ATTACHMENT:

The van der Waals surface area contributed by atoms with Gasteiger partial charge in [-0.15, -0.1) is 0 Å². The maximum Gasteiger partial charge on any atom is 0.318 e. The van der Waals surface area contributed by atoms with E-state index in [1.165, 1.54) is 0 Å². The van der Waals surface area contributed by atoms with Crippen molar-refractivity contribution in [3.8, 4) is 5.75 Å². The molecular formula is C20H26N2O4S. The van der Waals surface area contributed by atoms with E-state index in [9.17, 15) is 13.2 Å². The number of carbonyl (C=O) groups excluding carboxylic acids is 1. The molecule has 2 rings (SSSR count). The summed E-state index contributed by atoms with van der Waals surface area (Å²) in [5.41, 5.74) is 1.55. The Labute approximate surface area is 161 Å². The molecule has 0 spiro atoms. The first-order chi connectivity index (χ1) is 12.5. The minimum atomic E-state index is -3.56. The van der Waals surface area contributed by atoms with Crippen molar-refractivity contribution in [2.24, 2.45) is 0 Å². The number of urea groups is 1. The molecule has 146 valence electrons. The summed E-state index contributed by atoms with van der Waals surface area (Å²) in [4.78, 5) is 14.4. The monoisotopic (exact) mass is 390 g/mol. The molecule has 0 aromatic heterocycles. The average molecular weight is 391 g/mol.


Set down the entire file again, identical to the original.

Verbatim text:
The van der Waals surface area contributed by atoms with Gasteiger partial charge in [-0.15, -0.1) is 0 Å². The maximum Gasteiger partial charge on any atom is 0.318 e. The van der Waals surface area contributed by atoms with E-state index in [1.165, 1.54) is 0 Å². The van der Waals surface area contributed by atoms with Crippen molar-refractivity contribution in [3.8, 4) is 5.75 Å². The molecular formula is C20H26N2O4S. The van der Waals surface area contributed by atoms with E-state index in [9.17, 15) is 13.2 Å². The number of carbonyl (C=O) groups excluding carboxylic acids is 1. The molecule has 2 rings (SSSR count). The summed E-state index contributed by atoms with van der Waals surface area (Å²) in [5.41, 5.74) is 1.55. The Labute approximate surface area is 161 Å². The molecule has 0 spiro atoms. The first-order chi connectivity index (χ1) is 12.5. The minimum atomic E-state index is -3.56. The van der Waals surface area contributed by atoms with Crippen molar-refractivity contribution in [2.24, 2.45) is 0 Å². The number of urea groups is 1. The molecule has 146 valence electrons. The summed E-state index contributed by atoms with van der Waals surface area (Å²) in [4.78, 5) is 14.4. The monoisotopic (exact) mass is 390 g/mol. The molecule has 0 aromatic heterocycles. The average molecular weight is 391 g/mol.